The new Chair is just like the old Chair.
Words and photography by Mike Douglas
Imagine a series of council ballots measuring several of the most outstanding leaders in the two biggest suburban cities in Canada.
The “race” for the Chair of Peel Region has been quietly underway in an ascending degree of intensity over the last month and along the dais, leaders, colleagues, supporters and family would twist anxiously as members of the 24-person council stood or sat depending on their wishes for the fine candidates for their consideration through five ballots before hundreds of municipal and comm
On December 4 at the Mississauga Convention Centre, the inaugural meeting of Regional Council for the Regional Municipality of Peel voted on their new Chair after the retirement of the only Chair most residents have never heard of. Emil Kolb, the low-key, friendly, former farmer and Mayor of Erin, served as Chair of Peel Region for 23 years and is retiring happily after a lifetime of public service.
Chair Kolb leaves a legacy of competency that Councillors have grown very happy with. Their preferred Chair has been their mentor, friend, guide and enabler, there to help them without forming any political profile of his own.
Although the job gushes with real and potential complexity, for Mr. Kolb the way forward in life was simple: “My father told me that I should come into the world and leave it better for my son than I found it. That’s what I try to do: help.” He smiles and a young staff colleague comes forward, tears in her eyes, seeking to hug him goodbye.
After a variety of strong, well-considered and stirring five-minute speeches of nomination and seconding from various Councillors, each of the five candidates presented their distinct approaches in well-conceived messages that identified their real strengths and the nuances in their respective approaches to the same job.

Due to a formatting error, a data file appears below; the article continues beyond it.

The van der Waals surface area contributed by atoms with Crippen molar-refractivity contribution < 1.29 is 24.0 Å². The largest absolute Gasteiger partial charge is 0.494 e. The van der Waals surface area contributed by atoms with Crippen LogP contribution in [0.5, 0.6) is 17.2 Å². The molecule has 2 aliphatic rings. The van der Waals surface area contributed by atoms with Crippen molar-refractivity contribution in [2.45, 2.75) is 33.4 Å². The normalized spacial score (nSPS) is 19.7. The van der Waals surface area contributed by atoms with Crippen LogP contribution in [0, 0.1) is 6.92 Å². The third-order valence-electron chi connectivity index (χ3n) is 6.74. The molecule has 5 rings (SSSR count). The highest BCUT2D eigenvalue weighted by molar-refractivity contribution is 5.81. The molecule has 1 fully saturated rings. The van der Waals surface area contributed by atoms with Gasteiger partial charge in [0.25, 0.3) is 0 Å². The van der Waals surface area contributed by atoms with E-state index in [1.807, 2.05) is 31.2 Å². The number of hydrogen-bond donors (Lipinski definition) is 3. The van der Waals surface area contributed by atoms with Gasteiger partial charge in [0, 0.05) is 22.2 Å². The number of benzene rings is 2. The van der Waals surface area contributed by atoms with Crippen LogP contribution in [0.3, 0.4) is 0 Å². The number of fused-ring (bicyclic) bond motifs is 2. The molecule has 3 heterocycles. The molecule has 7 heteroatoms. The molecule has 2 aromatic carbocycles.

After the first ballot, Shelley White, the engaging and successful young CEO from the United Way of Peel, promised an enthusiastic, compassionate shot in the arm for the Regional Council. The sole outsider narrowly came last and was dropped from the list for the next ballot.
Long-serving and distinguished City Councillor for Ward 2 in south Mississauga Patricia Mullin resigned her seat on Council to turn her attention to securing the Chair of The Region. She resigned from Council in part to avoid the expense of a potentially necessary by-election. An acknowledged budget expert and regional conservation leader, Ms. Mullin spoke earnestly and from the strength of deep experience and dedication and the Councillors all know that. But her approach was not what was wanted and she became the second name to be dropped from the list of candidates.
During the recent municipal campaign in Mississauga, Ms. Mullin supported Steve Mahoney for Mayor, and in a dramatic twist of fate, he would slip ahead of her into third place.
After the next round of Councillor voting, Mahoney suffered an ill-fated setback of his own: tied for second with former Brampton Councillor John Sanderson, their names were placed into a bowl, and the name drawn by the Region’s Clerk was Sanderson’s.
Mississauga’s Frank Dale would square off with his opposite number from Brampton, two quiet, humble, hard-working and experienced Councillors of high integrity. Can we recess, the mayor of Mississauga requested. Councillors voted against it and they voted standing in order as the audience gasped: 12–12, another tie!
The tie mandated a 10-minute recess while the Councillors including mayors caucused and attendees stretched, shook their heads and checked to see if the snacks were ready. It was after 9:00 and no one had eaten.
Ballot number five saw Frank Dale, 26-year Councillor for Mississauga’s downtown Ward 4 appointed to be the fourth Chair of Peel Region for the term of 2014–2018.
Afterwards, Mr. Sanderson was disappointed that a few Brampton Councillors had voted for Mr. Dale and it brought to mind words from the Region’s opening prayer, cited earlier in the evening: “we should save ourselves from the parochialism that divides.” It appeared there is tangible comfort that in Frank Dale, the Councillors had voted for the even-handed and experienced competency this Council has come to be comfortable with.
When Brampton’s Mayor Linda Jeffrey called for the next Chair’s election by the public for this most important position, I shook my head no—this was too important to our good operation to trust it to the public.
Based on what unfolded here, with the charismatic and most popularly engaging speakers set aside in favour of the most humble and dedicated performers, it prompts consideration that “the public knows best” sounds wrong.
The Chair of this board is designed to work for the board, and through them, the public—not the other way around. It’s a Chair that serves, rather than leads. If it works, why break it?
Check out the full photo album from this historic event on our Facebook page!